Supreme Court Rules Arizona Taxpayers Lack Standing To Challenge Tax Credit System Used To Fund Religious-Based Scholarships
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WASHINGTON – In a 5-4 decision, the U.S. Supreme Court ruled today that Arizona taxpayers represented by the American Civil Liberties Union and the ACLU of Arizona lack standing to challenge a state tax program that uses state funds generated by tax revenues to fund scholarships on the basis of religion.
The majority decision rests almost entirely on the distinction between tax credits and direct government expenditures. But, as Justice Kagan pointed out in a lengthy and vigorous dissent, “cash grants and targeted tax breaks are means of accomplishing the same government objective – to provide financial support to select individuals or organizations.”
“Today’s decision ignores precedent, defies logic and undermines the role of the courts in preserving the core constitutional principle that government may not subsidize religion,” said Steven R. Shapiro, Legal Director of the ACLU.
Under the challenged program, Arizona scholarships are awarded by School Tuition Organizations (STOs). These organizations are certified and closely supervised by the state and financed exclusively by state income tax revenues. Individuals can contribute up to $500 to a STO, and couples can contribute up to $1,000, and receive a tax credit for their entire contribution. As a result, the cost of the contribution is borne entirely by the state’s general fund. As one of the STOs describes the program, “Imagine giving [charity] with someone else’s money…stop imagining. Thanks to Arizona tax laws you can.”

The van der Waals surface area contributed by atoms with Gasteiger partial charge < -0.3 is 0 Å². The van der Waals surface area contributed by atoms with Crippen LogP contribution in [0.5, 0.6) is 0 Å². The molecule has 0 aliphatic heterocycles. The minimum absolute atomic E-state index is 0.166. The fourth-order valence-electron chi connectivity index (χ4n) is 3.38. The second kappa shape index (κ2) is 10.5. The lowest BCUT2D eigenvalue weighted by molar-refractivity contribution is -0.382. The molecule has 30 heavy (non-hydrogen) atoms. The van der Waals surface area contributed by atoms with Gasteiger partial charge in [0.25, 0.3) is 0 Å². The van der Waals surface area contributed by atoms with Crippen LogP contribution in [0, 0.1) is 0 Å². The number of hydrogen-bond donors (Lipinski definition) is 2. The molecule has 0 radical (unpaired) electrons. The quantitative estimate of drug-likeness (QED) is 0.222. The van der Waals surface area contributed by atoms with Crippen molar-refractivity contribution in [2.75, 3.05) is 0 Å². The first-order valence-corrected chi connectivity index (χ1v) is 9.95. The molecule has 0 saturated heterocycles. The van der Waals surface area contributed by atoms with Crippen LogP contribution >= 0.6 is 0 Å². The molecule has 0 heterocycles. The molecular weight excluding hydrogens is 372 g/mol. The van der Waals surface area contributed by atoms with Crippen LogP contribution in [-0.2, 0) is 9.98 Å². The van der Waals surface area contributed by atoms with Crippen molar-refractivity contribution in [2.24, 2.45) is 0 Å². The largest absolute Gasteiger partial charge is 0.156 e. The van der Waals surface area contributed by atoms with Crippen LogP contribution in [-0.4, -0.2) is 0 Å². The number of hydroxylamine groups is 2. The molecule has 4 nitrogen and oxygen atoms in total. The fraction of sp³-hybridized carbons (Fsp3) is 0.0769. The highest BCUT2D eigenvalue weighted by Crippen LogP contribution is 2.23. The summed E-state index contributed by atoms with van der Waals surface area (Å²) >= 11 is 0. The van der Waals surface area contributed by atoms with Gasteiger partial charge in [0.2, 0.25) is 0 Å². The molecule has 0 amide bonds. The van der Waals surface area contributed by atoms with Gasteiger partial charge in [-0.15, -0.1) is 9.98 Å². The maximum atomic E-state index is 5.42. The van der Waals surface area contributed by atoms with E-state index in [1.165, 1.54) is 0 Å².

“Unfortunately, today’s decision may encourage state legislatures seeking to subsidize religion without judicial review,” said Paul Bender, a law professor at Arizona State University’s law school and former U.S. Deputy Solicitor General who served as lead counsel for the plaintiffs and argued the case in the Supreme Court.
Since its passage in 1997, the tuition tax credit scheme has been dominated by religious discrimination. More than half of the over $50 million awarded by STOs in 2009, for example, was awarded by STOs that required students to attend religious schools in order to receive scholarships. The Arizona Christian School Tuition Organization, a petitioner in this case, states that its goal is “to further Christian education by effectively implementing the provisions of [the program] for the benefit of Christian school students and their families.”
“The majority decision relies on a distinction between tax credits and direct government spending,” said Daniel Mach, Director of the ACLU’s Program on Freedom of Religion and Belief. “In fact, they are merely two sides of the same coin, as both politicians and economists have long understood.”
“By elevating form over substance, today’s decision diminishes the protections of the Establishment Clause,” said Dan Pochoda, Legal Director of the ACLU of Arizona.
Attorneys on the case, Arizona Christian School Tuition Organization vs. Winn, include Bender; Shapiro and Mach of the ACLU; Pochoda of the ACLU of Arizona; and Isabel M. Humphrey of the Phoenix law firm Hunter, Humphrey and Yavitz, PLC.
For the Supreme Court’s opinion in this case, please visit: www.supremecourt.gov/opinions/10pdf/09-987.pdf
For more information on this case, please visit: www.aclu.org/religion-belief/arizona-christian-school-tuition-organizati…
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